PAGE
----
* Dollar index at strongest since late July
* U.S. Treasuries at 4-month highs
* Market awaits Fed minutes, Yellen speech this week
* Sterling slips again on Brexit worries
By Jemima Kelly
LONDON, Oct 11 (Reuters) - The dollar hit an 11-week high against a basket of major currencies on Tuesday as investors increased their bets on the U.S. Federal Reserve raising interest rates before the end of the year.
New Zealand's dollar was the biggest loser against the greenback, shedding as much as 1 percent to hit $0.7061 , its weakest since late July, after an official from the country's central bank reiterated that further rate cuts would be needed to jump-start inflation.
In contrast, traders have priced in a 70 percent chance the Fed will hike rates at its Dec. 13-14 meeting, up from 66 percent on Friday, according to CME Group's FedWatch tool. U.S. 10-year Treasury yields were trading at their highest in over four months.
Investors are looking to Wednesday's release of minutes of the latest Federal Reserve Open Market Committee meeting to see how close the Fed was to hiking rates last month.
Speaking to reporters after a speech in Sydney, Chicago Fed President Charles Evans said on Tuesday that he "could be fine" with the Fed raising rates in December, but he wanted to see how the economy and inflation progressed before deciding.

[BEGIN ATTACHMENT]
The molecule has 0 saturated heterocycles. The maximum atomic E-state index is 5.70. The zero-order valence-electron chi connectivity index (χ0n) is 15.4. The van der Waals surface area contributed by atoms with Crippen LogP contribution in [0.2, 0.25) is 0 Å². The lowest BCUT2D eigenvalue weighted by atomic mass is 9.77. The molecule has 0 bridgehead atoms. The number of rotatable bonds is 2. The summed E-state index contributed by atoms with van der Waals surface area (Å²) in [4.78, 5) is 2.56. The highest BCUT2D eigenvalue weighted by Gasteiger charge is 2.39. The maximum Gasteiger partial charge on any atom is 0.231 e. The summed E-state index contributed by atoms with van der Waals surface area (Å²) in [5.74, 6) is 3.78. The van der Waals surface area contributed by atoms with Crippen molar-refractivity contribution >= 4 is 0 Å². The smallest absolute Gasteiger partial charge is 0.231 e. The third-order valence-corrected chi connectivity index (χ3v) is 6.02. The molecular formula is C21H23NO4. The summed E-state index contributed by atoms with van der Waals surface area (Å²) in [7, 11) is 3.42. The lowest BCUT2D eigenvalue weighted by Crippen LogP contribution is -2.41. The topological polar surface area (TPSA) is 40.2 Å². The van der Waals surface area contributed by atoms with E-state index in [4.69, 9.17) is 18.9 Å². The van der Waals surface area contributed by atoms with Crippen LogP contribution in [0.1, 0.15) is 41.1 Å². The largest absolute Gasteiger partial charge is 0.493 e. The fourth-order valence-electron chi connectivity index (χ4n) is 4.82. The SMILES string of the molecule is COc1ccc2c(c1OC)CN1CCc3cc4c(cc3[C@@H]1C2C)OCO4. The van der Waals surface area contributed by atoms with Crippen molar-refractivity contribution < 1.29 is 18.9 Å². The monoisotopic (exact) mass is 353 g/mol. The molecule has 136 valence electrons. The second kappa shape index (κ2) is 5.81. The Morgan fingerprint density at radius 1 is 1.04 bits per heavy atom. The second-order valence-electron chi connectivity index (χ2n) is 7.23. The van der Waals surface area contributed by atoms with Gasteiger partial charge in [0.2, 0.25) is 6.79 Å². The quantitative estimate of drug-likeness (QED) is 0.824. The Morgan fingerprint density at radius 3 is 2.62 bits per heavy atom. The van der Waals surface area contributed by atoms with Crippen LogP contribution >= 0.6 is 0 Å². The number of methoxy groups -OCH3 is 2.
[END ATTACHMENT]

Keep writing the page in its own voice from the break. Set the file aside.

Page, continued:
Some analysts said growing doubts over Donald Trump's ability to win the U.S. presidency were also helping to drive up the dollar, after the most senior Republican in Congress, Paul Ryan, distanced himself from him.
But not all agreed. "I think politics is difficult for the dollar these days - I don't know if the market has quite made up its mind about what to make of a possible Trump victory," said DZ Bank currency strategist Sonja Marten, from Frankfurt.
"I think (the dollar strength) is more to do with the Fed... At this point it seems like they're more willing to take a slightly more hawkish stance."
The dollar index climbed 0.3 percent to 97.251, its highest since late July.
Japanese, Canadian and some U.S. markets were closed on Monday for holidays.
Britain's beleaguered pound pushed lower again, falling 0.6 percent to $1.2281, well clear of the 31-year low of $1.1491 briefly touched during a "flash crash" on Friday, but leaving it down more than 4 percent since a week ago. On a trade-weighted basis, it hit an eight-year low.
"There appears to be little faith in sterling right now due to the huge uncertainties around Brexit, and therefore further turbulence likely lies ahead for the pound," said Oanda analyst Craig Erlam.
For Reuters new Live Markets blog on European and UK stock markets see reuters://realtime/verb=Open/url=http://emea1.apps.cp.extranet.thomsonreuters.biz/cms/?pageId=livemarkets (Additional reporting by Tokyo markets team; Editing by Mark Trevelyan)